While working in veterans services after graduating from the University of Pittsburgh, Melissa Ernst combined her two passions: helping her veterans with PTSD, depression, or anxiety and animal therapy. During that time, Ernst got involved with Animal Friends. Two years later, Melissa transitioned into full-time employment at Animal Friends where she serves as the development coordinator and assists with the Pets for Vets, a program that pairs veterans with specially trained companion animals. Ernst is a graduate of the Pitt and lives in McCandless with her dogs, Oden, a long-haired German Shepherd, and Ares, a rescued pit-mix.
With her in-home pet walking and care company, Jackie Pajan says her goal is simple: “To alleviate stress, elevate well-being, and encourage good health and happiness in both people and their pets.” But it also works both ways. With her dog Ryley diagnosed with cancer, Pajan is able to help other people care for their pets through her work, something she describes as a source of personal fulfillment. “I just want to make people, and animals, feel less alone and more connected in every way that I can,” Pajan explained. “Good health, happiness, and a feeling of connection help everyone — animals and humans alike — live longer. I hope my work in this world adds to that.” Pajan attended the University of Pittsburgh at Johnstown and lives in Export.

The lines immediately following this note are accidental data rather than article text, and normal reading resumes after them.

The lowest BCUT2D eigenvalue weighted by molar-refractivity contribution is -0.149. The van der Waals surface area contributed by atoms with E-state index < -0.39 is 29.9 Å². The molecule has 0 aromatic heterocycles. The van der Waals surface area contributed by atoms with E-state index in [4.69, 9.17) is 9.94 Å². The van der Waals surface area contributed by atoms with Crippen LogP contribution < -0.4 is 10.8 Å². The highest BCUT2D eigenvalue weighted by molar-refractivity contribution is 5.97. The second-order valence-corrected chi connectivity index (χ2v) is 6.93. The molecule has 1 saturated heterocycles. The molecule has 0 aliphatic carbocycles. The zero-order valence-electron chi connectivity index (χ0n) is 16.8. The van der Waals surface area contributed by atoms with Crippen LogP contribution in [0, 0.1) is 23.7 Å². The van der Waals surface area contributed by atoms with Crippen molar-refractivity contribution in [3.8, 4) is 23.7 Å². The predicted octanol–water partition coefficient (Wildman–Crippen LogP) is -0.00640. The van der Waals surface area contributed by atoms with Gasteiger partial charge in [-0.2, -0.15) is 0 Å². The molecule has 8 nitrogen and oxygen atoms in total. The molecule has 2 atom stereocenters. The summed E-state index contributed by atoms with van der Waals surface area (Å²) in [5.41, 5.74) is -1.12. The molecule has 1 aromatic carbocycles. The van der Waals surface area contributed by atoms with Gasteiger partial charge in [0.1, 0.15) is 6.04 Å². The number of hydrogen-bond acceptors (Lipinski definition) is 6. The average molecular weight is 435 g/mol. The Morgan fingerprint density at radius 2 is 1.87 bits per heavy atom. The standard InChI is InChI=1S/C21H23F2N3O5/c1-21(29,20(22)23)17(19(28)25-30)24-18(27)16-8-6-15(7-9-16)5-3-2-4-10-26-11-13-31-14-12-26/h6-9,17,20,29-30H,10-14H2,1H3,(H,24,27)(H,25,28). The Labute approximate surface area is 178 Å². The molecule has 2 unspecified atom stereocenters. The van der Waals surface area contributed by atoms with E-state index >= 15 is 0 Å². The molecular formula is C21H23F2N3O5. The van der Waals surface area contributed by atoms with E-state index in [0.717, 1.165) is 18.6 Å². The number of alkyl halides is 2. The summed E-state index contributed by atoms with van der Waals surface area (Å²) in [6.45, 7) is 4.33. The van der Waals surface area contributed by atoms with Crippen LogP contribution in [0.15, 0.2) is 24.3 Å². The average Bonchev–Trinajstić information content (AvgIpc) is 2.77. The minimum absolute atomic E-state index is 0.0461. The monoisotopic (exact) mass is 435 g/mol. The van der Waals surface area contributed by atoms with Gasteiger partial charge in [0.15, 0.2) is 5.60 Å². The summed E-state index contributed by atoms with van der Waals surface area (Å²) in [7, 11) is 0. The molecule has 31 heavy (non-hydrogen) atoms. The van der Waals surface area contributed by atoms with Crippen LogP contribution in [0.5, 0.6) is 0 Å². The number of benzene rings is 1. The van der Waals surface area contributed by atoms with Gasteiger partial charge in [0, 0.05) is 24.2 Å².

As chief veterinary officer with the largest shelter in Pittsburgh, Ariella Samson cares for Pittsburgh’s homeless animals — and lots of them. Samson began as a staff veterinarian at the Humane Animal Rescue and now works as its chief veterinary officer. But beyond medical duties, Samson’s nominator said it’s her emphasis on education and progressive thinking that have helped propel the organization’s mission of caring for abandoned, neglected, and injured animals and reuniting lost pets with their caregivers or finding them new homes. Samson attended the University of Maryland and completed a specialty internship in shelter medicine at the University of Pennsylvania. She lives in Squirrel Hill.